Despite many years of government repression against the BNP, the party is intact and remains the country’s main opposition to the current government, with its biggest strength probably the continuing (and perhaps surprising) popularity of Khaleda Zia herself. While this does not mean that the BNP, with her as leader, would necessarily win a very-unlikely-to-happen free and fair election, it does mean that without her the BNP seems rather a busted flush.
Sheikh Hasina is therefore likely to recognise that Khaleda’s death would bring political advantages for her and the Awami League — a good reason to deny the BNP request.
However, Khaleda’s death also brings with it, in the immediate short term, a threat to the current Awami League government as it would likely trigger a reaction from BNP supporters who would congregate in large numbers on the streets of Dhaka and no doubt other places in Bangladesh. As such, Khaleda’s death is likely to be a moment of vulnerability for the current government. The question then becomes whether, for the government, it would be preferable that Khaleda dies abroad, so that the prime minister is not blamed as much for having denied her medical treatment. Either way, of course, Khaleda would (one must suppose) be buried in Bangladesh which will result in a difficult moment for the government.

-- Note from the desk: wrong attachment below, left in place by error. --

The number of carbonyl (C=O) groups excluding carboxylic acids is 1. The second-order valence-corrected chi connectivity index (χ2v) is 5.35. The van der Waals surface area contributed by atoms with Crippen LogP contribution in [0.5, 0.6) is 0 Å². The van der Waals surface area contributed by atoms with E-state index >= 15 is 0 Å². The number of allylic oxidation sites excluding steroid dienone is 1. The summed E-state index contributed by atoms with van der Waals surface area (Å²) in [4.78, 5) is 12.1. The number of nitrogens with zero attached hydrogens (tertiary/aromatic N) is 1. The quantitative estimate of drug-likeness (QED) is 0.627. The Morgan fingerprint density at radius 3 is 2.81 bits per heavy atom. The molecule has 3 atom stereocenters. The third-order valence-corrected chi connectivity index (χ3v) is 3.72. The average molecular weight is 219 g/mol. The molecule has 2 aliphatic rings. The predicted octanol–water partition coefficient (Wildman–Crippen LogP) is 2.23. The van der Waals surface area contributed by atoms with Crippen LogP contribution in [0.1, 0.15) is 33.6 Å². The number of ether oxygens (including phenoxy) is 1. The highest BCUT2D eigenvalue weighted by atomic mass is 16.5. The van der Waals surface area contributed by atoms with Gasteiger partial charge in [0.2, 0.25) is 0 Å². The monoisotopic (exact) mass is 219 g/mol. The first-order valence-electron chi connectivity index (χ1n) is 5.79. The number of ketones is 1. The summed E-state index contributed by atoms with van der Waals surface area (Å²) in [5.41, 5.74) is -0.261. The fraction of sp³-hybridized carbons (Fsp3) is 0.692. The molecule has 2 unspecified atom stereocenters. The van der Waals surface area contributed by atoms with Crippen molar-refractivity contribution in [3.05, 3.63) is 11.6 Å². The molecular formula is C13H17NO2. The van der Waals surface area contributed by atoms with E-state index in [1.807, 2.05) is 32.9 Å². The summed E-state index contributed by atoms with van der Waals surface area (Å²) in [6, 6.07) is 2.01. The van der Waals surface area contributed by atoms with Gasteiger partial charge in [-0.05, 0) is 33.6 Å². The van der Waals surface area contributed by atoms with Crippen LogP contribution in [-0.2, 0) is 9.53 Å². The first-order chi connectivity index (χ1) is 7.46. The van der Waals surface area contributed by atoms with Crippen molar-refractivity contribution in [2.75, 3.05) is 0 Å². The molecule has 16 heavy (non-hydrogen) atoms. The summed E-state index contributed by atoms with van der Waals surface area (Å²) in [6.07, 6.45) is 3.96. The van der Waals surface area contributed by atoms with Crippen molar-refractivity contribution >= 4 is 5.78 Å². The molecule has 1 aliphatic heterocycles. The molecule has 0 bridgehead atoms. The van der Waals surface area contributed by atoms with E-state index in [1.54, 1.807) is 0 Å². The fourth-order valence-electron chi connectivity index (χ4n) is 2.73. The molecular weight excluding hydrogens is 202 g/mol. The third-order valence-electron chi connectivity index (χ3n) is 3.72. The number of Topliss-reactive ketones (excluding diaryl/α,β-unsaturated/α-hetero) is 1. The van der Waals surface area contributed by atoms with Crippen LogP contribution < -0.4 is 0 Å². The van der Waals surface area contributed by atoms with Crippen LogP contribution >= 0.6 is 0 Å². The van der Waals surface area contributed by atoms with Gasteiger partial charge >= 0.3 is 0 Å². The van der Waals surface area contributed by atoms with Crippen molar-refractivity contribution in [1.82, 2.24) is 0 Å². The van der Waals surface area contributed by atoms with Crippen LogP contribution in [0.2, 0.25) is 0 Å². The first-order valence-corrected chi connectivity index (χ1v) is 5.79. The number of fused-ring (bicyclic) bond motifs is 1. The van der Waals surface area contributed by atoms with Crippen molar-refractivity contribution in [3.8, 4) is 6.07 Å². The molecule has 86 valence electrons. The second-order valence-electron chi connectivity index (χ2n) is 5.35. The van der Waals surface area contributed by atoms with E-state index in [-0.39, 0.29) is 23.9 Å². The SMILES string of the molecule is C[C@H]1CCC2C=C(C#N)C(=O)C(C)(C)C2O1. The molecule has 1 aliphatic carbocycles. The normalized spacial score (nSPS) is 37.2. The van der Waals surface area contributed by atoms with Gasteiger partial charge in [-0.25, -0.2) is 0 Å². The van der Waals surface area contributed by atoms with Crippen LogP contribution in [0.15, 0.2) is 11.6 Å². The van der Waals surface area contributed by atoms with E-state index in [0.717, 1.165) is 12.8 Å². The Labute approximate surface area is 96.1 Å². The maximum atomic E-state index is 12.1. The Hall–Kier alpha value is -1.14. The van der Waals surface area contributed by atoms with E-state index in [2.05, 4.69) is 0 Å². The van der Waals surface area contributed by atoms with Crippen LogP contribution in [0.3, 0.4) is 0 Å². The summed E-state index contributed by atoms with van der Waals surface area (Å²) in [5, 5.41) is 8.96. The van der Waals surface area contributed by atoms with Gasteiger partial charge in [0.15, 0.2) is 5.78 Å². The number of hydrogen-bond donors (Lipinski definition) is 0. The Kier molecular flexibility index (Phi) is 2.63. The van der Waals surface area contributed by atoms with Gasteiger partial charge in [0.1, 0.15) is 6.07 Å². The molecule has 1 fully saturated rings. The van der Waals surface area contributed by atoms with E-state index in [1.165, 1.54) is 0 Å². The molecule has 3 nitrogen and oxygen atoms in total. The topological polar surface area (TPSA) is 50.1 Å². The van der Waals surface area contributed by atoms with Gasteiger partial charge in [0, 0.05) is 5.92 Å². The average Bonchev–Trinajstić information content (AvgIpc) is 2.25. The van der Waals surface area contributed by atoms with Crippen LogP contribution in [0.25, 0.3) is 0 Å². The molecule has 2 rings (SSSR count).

Taking all these points together, one can see why the prime minister is not allowing Khaleda out of the country now; she is not on her deathbed and if she gets proper treatment now may well survive, and come back to Bangladesh a stronger leader. For the prime minister, one can surmise, the ideal situation would be to let Khaleda leave the country at a moment when her disease was sufficiently serious enough that she could not recover so that she would die abroad. This may well be why, according to BNP sources, the law minister is keeping very close tabs on the day-to-day condition of the opposition leader — to assess the right moment to consider allowing her out of the country.
While the decision about Khaleda’s departure from Bangladesh to gain medical attention should be a matter for the courts and not for the executive, the law provides the executive the power to make the decision now if it so wished. The government has very recently used this power to suspend unconditionally the sentence of fugitive murderers, and so it should be difficult for the government to justify its reluctance to use the same power in favour of its opponents that may well save a life.●
David Bergman (@TheDavidBergman) — a journalist based in Britain — is Editor, English of Netra News.